<p>A woman getting her coronavirus jab</p>

A woman getting her coronavirus jab

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The UK is set to have vaccinated half of all adults by the end of this week.

24.4 million Britons have already had their first jab, which makes it only 2 million short of over 50 per cent of all over 18s.

On Saturday, 512,108 people were given their first dose, which was a great boost to the overall total.

If the current average rate of 280,000 jabs a day continues, the under 50 group could be called by 29 March, according to reporting by The Daily Mail.

If this number doubles, aided by an increase in Oxford-AstraZeneca supplies, under-50 could get their invitations from 20 March.

This development comes after Boris Johnson issued a strong defence of the AstraZeneca vaccine after it was banned in a number of European countries. They cite concern about potential side effects, such as blood clotting.

Both the UK Prime Minister and Scotland’s First Minister Nicola Sturgeon have both said they would willingly accept it without thought.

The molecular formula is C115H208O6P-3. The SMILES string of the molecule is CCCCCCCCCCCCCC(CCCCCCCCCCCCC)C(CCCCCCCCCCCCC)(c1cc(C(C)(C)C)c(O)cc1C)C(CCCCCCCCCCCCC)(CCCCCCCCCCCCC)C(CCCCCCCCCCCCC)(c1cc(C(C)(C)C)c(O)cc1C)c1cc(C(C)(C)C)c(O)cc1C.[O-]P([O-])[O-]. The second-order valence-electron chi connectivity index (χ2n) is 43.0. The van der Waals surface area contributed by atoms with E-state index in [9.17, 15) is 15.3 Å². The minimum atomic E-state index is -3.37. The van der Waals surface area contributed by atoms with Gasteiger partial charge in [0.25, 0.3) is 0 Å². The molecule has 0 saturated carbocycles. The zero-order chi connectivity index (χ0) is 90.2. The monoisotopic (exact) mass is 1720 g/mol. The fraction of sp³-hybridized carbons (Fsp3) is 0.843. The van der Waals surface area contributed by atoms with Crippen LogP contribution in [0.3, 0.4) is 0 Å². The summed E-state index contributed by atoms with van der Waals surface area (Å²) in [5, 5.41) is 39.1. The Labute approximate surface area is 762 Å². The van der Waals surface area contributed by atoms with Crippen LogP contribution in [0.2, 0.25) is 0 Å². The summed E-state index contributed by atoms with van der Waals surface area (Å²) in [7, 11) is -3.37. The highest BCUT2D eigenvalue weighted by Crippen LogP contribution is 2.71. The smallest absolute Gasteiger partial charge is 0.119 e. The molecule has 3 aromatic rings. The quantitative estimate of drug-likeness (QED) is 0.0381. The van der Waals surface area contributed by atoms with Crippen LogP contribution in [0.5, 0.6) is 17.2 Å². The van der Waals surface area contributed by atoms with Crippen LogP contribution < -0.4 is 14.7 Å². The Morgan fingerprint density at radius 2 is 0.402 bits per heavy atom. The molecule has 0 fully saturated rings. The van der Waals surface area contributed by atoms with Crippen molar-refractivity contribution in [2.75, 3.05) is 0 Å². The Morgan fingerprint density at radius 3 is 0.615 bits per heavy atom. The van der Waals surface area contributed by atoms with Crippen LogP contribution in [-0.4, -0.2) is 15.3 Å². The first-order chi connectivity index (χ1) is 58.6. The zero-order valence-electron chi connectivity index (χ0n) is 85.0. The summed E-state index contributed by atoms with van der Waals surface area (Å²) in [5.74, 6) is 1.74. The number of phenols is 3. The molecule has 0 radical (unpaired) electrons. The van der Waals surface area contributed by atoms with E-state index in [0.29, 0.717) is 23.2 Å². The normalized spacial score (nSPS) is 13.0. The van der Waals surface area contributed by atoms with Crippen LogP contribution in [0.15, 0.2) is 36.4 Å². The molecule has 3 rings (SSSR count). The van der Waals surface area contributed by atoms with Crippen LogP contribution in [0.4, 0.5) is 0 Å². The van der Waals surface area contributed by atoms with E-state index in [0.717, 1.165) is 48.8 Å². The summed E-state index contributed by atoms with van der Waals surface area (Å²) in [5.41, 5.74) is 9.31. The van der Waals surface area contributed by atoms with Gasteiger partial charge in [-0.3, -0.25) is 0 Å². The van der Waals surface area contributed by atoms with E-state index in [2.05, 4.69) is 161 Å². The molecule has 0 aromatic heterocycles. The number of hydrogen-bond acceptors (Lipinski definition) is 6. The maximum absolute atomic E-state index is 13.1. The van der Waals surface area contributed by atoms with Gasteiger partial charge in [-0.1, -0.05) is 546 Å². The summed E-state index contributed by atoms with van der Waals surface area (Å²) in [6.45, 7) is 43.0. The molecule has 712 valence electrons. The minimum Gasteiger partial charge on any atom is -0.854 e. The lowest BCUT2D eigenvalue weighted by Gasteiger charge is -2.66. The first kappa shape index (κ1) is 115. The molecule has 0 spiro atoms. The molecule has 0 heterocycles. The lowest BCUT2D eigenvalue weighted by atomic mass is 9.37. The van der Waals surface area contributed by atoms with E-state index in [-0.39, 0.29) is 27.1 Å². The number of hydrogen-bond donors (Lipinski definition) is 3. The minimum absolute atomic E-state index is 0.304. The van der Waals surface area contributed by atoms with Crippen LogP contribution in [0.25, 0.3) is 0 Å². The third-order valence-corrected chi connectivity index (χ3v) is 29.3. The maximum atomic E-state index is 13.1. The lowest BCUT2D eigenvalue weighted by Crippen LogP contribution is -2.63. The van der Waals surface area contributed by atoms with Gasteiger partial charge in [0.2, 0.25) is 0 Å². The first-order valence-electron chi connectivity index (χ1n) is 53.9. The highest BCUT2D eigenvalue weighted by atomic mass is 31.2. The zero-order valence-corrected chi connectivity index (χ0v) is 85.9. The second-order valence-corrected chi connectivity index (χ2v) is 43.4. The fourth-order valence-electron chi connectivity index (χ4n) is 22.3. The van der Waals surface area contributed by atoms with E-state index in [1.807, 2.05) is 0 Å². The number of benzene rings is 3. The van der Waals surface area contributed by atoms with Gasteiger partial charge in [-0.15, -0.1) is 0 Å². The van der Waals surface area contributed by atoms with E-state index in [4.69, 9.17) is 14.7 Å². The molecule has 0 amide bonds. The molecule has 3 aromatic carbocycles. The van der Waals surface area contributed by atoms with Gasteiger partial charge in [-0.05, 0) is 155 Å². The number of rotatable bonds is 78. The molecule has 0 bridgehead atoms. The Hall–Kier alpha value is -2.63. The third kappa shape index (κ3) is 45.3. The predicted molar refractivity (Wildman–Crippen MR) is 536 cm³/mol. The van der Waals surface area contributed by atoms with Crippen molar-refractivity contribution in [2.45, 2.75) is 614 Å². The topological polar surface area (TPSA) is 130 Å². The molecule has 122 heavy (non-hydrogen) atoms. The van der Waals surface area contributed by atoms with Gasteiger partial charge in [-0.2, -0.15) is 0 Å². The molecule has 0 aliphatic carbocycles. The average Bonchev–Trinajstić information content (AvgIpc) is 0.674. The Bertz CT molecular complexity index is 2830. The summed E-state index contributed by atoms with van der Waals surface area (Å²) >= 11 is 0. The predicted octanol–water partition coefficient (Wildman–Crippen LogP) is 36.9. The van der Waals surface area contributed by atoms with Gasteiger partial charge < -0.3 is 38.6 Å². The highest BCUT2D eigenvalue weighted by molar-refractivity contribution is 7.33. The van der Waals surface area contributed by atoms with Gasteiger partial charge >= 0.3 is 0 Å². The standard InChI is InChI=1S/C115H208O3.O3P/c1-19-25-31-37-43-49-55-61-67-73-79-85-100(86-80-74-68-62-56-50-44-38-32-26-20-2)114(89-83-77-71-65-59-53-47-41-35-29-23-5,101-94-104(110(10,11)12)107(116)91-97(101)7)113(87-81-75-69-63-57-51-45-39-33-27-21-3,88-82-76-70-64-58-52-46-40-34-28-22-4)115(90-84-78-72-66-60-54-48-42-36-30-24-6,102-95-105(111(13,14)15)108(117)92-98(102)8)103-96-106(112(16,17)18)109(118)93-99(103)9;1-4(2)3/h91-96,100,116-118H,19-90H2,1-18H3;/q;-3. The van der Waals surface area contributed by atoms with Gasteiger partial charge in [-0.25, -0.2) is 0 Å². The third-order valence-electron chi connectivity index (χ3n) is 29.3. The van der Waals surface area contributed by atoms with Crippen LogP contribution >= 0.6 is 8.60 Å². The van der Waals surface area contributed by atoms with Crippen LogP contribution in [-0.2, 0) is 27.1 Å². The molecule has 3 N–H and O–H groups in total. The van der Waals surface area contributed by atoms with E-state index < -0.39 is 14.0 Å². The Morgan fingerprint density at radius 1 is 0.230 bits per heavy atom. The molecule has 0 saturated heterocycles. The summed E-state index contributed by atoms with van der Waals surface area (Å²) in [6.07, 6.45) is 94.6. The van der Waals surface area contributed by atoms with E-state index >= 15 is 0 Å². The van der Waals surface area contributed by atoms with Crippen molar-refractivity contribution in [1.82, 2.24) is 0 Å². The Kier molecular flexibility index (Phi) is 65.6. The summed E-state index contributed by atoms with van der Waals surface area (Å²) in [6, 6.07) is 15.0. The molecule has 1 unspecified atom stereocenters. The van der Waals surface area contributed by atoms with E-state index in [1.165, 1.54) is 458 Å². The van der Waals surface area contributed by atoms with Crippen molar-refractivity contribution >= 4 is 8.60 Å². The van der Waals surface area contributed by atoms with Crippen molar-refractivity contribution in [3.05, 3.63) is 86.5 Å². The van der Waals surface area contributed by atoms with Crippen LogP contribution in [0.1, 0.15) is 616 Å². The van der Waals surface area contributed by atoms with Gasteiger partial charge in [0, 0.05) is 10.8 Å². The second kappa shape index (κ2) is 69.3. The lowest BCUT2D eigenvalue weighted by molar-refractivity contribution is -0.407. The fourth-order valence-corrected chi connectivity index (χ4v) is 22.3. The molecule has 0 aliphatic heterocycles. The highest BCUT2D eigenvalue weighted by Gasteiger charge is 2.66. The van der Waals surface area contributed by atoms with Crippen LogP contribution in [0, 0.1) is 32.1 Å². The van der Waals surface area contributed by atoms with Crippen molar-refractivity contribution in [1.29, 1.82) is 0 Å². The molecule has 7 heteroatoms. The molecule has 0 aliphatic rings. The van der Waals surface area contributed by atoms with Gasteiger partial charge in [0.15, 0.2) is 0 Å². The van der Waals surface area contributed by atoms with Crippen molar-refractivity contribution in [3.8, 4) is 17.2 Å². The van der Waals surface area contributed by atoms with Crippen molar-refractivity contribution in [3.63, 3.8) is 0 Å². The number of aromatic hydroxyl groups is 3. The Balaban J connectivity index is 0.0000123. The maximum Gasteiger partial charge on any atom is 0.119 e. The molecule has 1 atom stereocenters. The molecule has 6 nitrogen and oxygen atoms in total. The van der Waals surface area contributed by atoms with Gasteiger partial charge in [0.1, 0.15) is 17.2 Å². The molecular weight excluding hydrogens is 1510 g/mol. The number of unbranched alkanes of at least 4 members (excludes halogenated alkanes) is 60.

Dr Michael McBride, the chief medical officer of Nothern Ireland echoed these calls as he received his dose of the vaccine on Monday.

This suspension of the vaccine in countries such as Germany, France and Spain comes as the European Union’s medical regulator claims the benefits outpace the drawbacks. This has not stopped The Netherlands, The Republic of Ireland, Denmark, Norway, Bulgaria, Iceland and Thailand have also stopped issuing it.

The European Medicines Agency said, “many thousands of people” develop blood clots yearly in the EU and “the number of thromboembolic events overall in vaccinated people seems not be higher than seen in the general population.”

They are currently looking at relevant data and working closely with experts, including the Medicines and Healthcare products Regulatory Agency on the matter.

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